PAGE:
The Manchester Guardian (UK) – Sam Levin (US desk)
‘It never stops’: killings by US police reach record high in 2022 – Law enforcement killed at least 1,176 people or about 100 people a month last year, making it the deadliest for police violence

This report draws on both the NGO Mapping Police Violence and a data bank maintained by the Washington Post.  “In 2022, 132 killings (11%) were cases in which no offense was alleged; 104 cases (9%) were mental health or welfare checks; 98 (8%) involved traffic violations; and 207 (18%) involved other allegations of nonviolent offenses. There were also 93 cases (8%) involving claims of a domestic disturbance and 128 (11%) where the person was allegedly seen with a weapon. Only 370 (31%) involved a potentially more serious situation, with an alleged violent crime.”  https://www.theguardian.com/us-news/2023/jan/06/us-police-killings-record-number-2022

Philadelphia Inquirer (US) – Akeil Robertson-Jowers
 ‘Our pasts are not easily forgotten’: For people like me who were in prison, coming home can put our lives at risk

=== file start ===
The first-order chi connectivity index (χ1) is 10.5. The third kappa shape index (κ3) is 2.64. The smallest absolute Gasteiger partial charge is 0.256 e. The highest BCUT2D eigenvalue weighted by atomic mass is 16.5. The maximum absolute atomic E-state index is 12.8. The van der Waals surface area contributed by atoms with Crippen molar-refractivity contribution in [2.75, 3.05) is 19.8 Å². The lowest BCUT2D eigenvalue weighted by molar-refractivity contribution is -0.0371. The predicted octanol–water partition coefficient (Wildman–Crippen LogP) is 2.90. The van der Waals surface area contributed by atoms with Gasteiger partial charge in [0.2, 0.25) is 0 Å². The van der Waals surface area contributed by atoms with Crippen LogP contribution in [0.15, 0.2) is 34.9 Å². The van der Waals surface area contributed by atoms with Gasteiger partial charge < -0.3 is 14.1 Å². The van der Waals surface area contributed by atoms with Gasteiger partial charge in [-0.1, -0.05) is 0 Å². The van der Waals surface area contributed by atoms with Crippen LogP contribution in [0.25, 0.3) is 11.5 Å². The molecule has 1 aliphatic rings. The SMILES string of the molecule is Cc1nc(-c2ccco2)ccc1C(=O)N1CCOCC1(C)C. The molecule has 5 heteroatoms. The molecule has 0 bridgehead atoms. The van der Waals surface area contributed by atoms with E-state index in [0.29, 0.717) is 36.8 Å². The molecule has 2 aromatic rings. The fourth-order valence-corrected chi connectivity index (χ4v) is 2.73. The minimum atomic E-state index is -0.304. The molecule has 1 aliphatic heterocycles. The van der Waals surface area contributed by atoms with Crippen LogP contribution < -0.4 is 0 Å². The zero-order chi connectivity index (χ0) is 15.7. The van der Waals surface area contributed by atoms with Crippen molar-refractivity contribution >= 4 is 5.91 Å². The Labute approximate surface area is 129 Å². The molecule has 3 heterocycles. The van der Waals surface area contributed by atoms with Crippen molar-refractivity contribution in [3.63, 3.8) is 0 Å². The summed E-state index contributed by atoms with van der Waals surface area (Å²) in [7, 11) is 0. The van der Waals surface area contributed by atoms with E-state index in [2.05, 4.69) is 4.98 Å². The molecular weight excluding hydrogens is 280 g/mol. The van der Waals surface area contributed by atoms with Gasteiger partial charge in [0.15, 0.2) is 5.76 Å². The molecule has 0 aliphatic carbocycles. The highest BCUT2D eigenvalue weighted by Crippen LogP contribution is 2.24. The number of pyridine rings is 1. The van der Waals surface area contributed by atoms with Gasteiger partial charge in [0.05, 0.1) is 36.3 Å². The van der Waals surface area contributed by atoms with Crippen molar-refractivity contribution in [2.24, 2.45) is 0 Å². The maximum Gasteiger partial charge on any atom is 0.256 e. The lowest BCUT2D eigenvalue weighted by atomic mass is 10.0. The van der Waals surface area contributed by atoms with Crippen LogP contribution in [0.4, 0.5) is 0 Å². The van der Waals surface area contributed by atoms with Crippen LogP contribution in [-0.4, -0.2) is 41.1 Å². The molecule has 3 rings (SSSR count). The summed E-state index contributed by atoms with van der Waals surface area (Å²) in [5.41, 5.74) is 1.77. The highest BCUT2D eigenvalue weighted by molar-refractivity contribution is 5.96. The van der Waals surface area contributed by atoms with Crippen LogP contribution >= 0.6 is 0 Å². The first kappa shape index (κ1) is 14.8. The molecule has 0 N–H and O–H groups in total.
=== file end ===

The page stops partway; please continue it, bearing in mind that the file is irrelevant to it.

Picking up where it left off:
This is an unusual perspective on re-entry.  While there are many obstacles around rehab and re-entry, one would not think that getting killed is included.  What is also unusual is that both individuals were exonerees after lengthy prison sentences served, wrongfully convicted.  “The judicial system was set up to punish us with more passion than it used to protect us, but we need something different.”  https://www.inquirer.com/opinion/commentary/prison-released-killed-christopher-williams-philadelphia-20230105.html   Related article: Washington Post – Greg Jaffe Jan. 6 rioter weighs his sins and confronts his fate.  Eight years before he stormed the Capitol, Jake Peart acted with ‘unfathomable’ grace. A judge must decide if it matters.  https://www.washingtonpost.com/national-security/2023/01/05/jan-6-rioter-prison-or-mercy/?utm_campaign=wp_must_reads&utm_medium=email&utm_source=newsletter&wpisrc=nl_mustreads&carta-url=https%3A%2F%2Fs2.washingtonpost.com%2Fcar-ln-tr%2F38c0126%2F63b97bb5ef9bf67b234f7966%2F597720279bbc0f6826c0ca16%2F25%2F87%2F63b97bb5ef9bf67b234f7966&wp_cu=fb96708e020cba40746ac3907d799fbc%7C47D0917CB1DA3119E0530100007F9CD3